The Canadian Environmental Protection Act, 1999 and government operations and federal and aboriginal land
What is Part 9 of the Canadian Environmental Protection Act, 1999?
Part 9 of the Canadian Environmental Protection Act, 1999 (CEPA 1999) pertains to Government operations and federal and Aboriginal land. It applies to:
- federal departments, agencies, Crown corporations and boards;
- all federal works and undertakings;
- Aboriginal land; and
- parties who occupy or use federal land.
These are often referred to collectively as the "Federal House."
Do other parts of CEPA 1999 apply to the Federal House?
Members of the Federal House are subject to all of CEPA 1999, as it generally applies to every Canadian. This means that regulations for toxic substances, fuels, ocean disposal and other matters apply equally to the Federal House.
Compliance is similarly monitored, and CEPA 1999 violations within the Federal House can be prosecuted in the same manner as any other violations.
Why is there a special part for government operations and federal and Aboriginal lands?
Under Canada's Constitution, provincial environmental laws do not generally apply to the Federal House. This means that federal operations and land, including Aboriginal land, are for the most part not subject to provincial regulations or permit systems covering emissions, effluents, environmental emergencies, waste handling and other environmental matters.
Part 9 of CEPA 1999 fills this gap through enabling regulatory authorities that ensure federal facilities and federal and Aboriginal lands can be covered by the same types of environmental regulations as entities regulated by the Provinces and Territories.
It also provides the authority for making environmental regulations or guidelines that can be applied exclusively to the Federal House. As noted in the preamble to CEPA 1999, this will help move the Federal House toward the goal of "ensuring that its operations and activities on federal and aboriginal land are carried out in a manner that is consistent with the principles of pollution prevention and the protection of the environment and human health."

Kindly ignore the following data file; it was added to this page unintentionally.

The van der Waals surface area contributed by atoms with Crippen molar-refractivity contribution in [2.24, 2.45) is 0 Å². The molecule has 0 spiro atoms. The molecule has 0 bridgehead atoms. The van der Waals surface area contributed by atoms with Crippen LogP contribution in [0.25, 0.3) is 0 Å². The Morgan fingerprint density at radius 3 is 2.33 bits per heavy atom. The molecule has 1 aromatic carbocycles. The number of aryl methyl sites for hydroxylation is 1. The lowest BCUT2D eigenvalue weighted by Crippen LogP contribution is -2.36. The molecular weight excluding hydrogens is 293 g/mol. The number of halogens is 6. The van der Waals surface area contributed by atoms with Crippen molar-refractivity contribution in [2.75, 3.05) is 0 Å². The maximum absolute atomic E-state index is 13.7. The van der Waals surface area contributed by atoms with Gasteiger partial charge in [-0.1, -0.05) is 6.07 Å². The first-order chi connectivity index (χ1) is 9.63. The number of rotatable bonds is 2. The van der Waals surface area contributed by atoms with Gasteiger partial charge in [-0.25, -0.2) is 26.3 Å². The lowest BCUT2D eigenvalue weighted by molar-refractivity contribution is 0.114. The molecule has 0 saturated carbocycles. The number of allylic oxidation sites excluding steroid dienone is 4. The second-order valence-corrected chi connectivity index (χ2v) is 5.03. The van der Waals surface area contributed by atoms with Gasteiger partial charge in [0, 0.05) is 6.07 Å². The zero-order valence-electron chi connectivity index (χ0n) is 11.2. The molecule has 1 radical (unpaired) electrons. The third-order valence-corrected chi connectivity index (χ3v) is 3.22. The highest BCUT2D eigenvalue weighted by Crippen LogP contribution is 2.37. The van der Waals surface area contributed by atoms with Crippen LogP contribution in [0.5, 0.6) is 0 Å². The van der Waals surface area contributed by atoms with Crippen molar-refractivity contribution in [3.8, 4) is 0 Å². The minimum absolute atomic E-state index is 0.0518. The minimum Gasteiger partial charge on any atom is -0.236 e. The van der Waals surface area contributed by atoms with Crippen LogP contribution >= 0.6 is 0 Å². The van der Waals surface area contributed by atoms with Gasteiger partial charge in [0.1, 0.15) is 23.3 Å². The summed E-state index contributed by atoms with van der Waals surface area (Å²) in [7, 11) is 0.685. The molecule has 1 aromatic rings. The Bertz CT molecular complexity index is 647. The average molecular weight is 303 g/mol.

What is included in Part 9?
Part 9 gives the Governor in Council (federal Cabinet) broad power to issue regulations specifically for the Federal House that cover:
- any environmental matter;
- environmental management systems;
- the control or prevention of pollution;
- substances or activities involving any substances (including manufacture, processing, release to the environment and disposal).
Part 9 also requires the Minister of the Environment to issue objectives, codes of practice, and guidelines that will apply specifically to the Federal House.
Who is being consulted?
In administering CEPA 1999, the Government offers to consult with affected and interested parties in making decisions that affect the environment. Under Part 9 of the Act, the Minister of the Environment must offer to consult with any territorial government that may be affected by a proposed regulation, guideline, code of practice or objective. The Minister is also required to consult with the members of the National Advisory Committee who represent Aboriginal governments that may be affected by a proposed regulation. As well, the Minister may consult with affected departments, boards, agencies, federal works and undertakings, persons on or using Aboriginal or federal land, Crown corporations and other interested parties.
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